In the sentence "Something has gone wrong", the subject is something and the predicate is has gone wrong. The predicate can in turn be broken down into the verb has gone (which is the present perfect of go) and the adverb wrong.
You can tell that wrong is part of the predicate, and not a sentence modifier, by the fact that you can't move it to the beginning of the sentence: *"Wrong, something has gone" would not be grammatical. So we know that wrong is merely modifying the verb go.
In "The sun was shining bright and warm", the situation is the same: the subject is the sun, and the predicate is was shining bright and warm (where was shining is the verb and bright and warm is an adjective phrase, or — according to some authorities — a kind of adverb phrase).
It's confusing to me that in the sentence "she looks happy" the predicate is "looks happy". I would put "looks" as predicate and "happy" (looks how?- happy) as an adverbial modifier of manner, as in sentence "He speaks English fluently", "fluently" is an adverbial modifier.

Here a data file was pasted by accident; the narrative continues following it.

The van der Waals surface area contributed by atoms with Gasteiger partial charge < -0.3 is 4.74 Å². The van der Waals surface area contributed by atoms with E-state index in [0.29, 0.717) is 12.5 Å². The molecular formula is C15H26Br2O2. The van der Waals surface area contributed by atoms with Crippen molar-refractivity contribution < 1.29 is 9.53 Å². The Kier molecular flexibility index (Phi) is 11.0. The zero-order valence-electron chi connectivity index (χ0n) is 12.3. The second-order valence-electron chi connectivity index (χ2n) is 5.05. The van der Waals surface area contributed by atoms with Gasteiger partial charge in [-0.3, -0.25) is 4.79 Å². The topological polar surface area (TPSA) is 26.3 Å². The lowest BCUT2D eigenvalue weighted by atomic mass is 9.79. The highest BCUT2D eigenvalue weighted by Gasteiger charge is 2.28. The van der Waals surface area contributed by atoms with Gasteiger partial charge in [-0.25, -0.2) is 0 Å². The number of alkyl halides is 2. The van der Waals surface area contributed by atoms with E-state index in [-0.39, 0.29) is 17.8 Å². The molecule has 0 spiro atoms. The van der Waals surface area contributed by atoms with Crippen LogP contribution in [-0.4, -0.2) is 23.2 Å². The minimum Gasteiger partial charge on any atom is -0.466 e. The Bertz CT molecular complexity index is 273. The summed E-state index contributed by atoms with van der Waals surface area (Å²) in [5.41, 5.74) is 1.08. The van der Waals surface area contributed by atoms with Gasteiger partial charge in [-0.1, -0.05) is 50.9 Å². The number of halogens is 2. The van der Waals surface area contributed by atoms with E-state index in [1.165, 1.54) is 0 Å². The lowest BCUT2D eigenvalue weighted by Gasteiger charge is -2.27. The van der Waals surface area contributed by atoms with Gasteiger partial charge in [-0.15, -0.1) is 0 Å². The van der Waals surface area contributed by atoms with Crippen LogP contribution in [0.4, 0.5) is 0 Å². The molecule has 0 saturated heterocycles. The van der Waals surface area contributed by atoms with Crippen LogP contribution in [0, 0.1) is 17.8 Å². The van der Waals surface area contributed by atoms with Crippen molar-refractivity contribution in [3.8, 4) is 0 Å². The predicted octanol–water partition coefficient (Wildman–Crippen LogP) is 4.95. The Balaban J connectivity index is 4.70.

There are two problems with your reasoning here.
The first problem is that in the sentence "He speaks English fluently", you seem to be under the impression that the adverbial modifier fluently is not part of the predicate? But it is part of the predicate. The subject is he, and the predicate is speaks English fluently, where speaks is the verb, English is the direct object, and fluently is an adverb modifying speaks English.
The second problem is that in the sentence "She looks happy", the word happy is actually an adjective modifying she, rather than an adverb modifying looks. What's more, it's a complement, rather than an adjunct. (The verb look is one of a handful of verbs whose complement can be an adjective modifying the subject. Other such verbs include seem and sound: "He seemed annoyed", "You sound tired".) So "She looks happy" actually has quite a different structure than "He speaks English fluently", though in both cases the first word is the subject and the rest is the predicate.
In the sentence "For him to leave the town in early spring was an unbearable thing", the subject is "For him to leave the town in early spring", and the predicate is "was an unbearable thing". That subject is what's called a small clause or infinitival clause: it contains an infinitive phrase, "to leave the town in early spring", with a subject, "him". "The town" is the direct object of "to leave", and "in early spring" is an adverbial modifying "to leave the town".